1. If your company benefits from having a vibrant innovation economy in our region, you ought to host (or co-host/sponsor/support) at least one event a year that is open to anybody, and will help foster connections and conversations about innovation. It might be a gathering about how the Internet is changing PR (which I suggested last week to my friends at Schwartz PR) or an unconference about video or a breakfast panel about reputation systems in e-commerce. But it needs to be open and free. Think about the BU student or recent MIT grad who is starting a company that you'd like to do business with at some point, and make it possible for them to attend. Publicize the event on sites like Mark's Guide or Upcoming.

    2. Established entrepreneurs, investors, attorneys, PR folks need to make themselves accessible to younger, less-established entrepreneurs. This might mean giving talks at local universities...judging business plan competitions...attending conferences on campus. This next generation of entrepreneurs needs your help, and the benefit of your connections.

Problem #5 will get solved if we work on Problems #1-#4.

So let's start working, shall we?

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Anonymous Andrew said...

This post is spot on!

September 10, 2007 11:38 PM  
Anonymous Melisa LaBancz-Bleasdale said...

I was interested in your suggestions for PR folks. One of the biggest mistake I see, and I see this ALL the time with fresh, young, firms, is that they are convinced (and sometimes pressured by VCs) to hire big PR companies with inflated PR mindsets and end up breaking the bank in their attempt to get noticed. Having assisted several start-ups grow to Fortune 50 global names, I can personaly attest to the low ROI and high stress a big firm earns a small company.

I personally feel very comfortable guiding young companies through the basic PR "must haves" and have donated many hours of time for businesses I believe in. A big firm would never do this. In fact, big firms (such as Schwartz, Ogilvy, Waggener Edstrom, etc.) charge in increments of time. I have been both in-agency and in-house and prefer in-house any day of the week. I never felt comfortable billing our newly minted start-ups in 15 minute increments. I often went above and beyond to get them connected in the media and analyst communities. This wasn't looked upon kindly by the firm I worked for.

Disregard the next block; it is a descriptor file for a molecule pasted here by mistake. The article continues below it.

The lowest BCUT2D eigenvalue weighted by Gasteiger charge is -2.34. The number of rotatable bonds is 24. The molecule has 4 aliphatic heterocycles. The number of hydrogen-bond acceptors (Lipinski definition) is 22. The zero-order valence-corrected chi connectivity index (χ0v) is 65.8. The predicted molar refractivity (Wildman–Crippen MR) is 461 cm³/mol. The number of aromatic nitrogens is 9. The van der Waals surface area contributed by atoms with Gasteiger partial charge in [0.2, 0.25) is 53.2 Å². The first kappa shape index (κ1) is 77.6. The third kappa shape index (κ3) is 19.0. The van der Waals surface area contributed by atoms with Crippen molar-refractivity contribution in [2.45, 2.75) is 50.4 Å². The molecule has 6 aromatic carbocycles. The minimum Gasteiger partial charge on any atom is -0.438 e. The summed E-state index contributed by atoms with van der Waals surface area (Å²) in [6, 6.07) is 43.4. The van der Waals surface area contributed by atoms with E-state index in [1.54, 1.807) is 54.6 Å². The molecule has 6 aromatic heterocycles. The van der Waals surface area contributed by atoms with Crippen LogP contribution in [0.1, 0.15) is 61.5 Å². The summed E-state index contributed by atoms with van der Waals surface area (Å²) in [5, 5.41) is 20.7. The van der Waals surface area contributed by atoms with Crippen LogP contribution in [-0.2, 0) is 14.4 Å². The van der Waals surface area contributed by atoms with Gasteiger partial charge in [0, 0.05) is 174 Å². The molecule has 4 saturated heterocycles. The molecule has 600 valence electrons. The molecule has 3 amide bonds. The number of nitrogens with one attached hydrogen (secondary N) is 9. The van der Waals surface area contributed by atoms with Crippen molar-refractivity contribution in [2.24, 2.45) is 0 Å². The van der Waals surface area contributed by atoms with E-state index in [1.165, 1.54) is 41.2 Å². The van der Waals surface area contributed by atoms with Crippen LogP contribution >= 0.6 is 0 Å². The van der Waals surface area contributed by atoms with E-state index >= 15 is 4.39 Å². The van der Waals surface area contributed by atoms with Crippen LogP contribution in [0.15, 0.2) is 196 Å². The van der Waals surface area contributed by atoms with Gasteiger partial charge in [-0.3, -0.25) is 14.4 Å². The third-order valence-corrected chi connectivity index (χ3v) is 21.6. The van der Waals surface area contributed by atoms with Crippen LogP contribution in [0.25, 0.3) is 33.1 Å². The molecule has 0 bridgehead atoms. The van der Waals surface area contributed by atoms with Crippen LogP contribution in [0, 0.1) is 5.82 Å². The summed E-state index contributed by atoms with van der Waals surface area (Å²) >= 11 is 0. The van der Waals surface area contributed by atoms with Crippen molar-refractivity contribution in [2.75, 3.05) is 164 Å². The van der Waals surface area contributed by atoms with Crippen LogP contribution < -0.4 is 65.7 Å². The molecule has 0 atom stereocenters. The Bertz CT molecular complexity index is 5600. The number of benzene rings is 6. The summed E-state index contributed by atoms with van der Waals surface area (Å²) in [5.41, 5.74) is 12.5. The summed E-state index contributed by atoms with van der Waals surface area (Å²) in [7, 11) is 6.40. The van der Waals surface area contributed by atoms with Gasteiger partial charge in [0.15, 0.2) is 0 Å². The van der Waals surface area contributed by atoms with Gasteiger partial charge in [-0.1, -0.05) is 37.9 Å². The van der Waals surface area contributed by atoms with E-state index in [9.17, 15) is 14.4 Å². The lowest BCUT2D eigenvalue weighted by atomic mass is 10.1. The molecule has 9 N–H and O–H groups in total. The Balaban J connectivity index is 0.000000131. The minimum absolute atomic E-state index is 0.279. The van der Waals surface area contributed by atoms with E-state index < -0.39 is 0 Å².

If, as a young and innovative firm, you want to get noticed, you need to look far beyond the big box PR firms for someone imaginative, creative, and dynamic and give them the flexibility to make you into what you want to be. The formula that works best (and this will be very unpopular to the big PR firms) is to fire the big expensive firm, hire someone internally, build the critical relationships with magazines and analysts (who'd rather hear from someone internal than a PR firm if you ask them directly) and then, if necessary, sign month to month deals with the PR firms that are directly tied to their results and performance.

This strategy works amazingly well for the firm that fired their big firm (and hired me) as evidenced by the tremendous jump in coverage from Q1 to now.

It may seem like a tough-love approach but a VC funded firm has a wealth of press just waiting to happen and is usually a fantastically easy sell to publications. It's when you're big, stale, and plodding along that you need a different sort of magic.

September 11, 2007 5:16 PM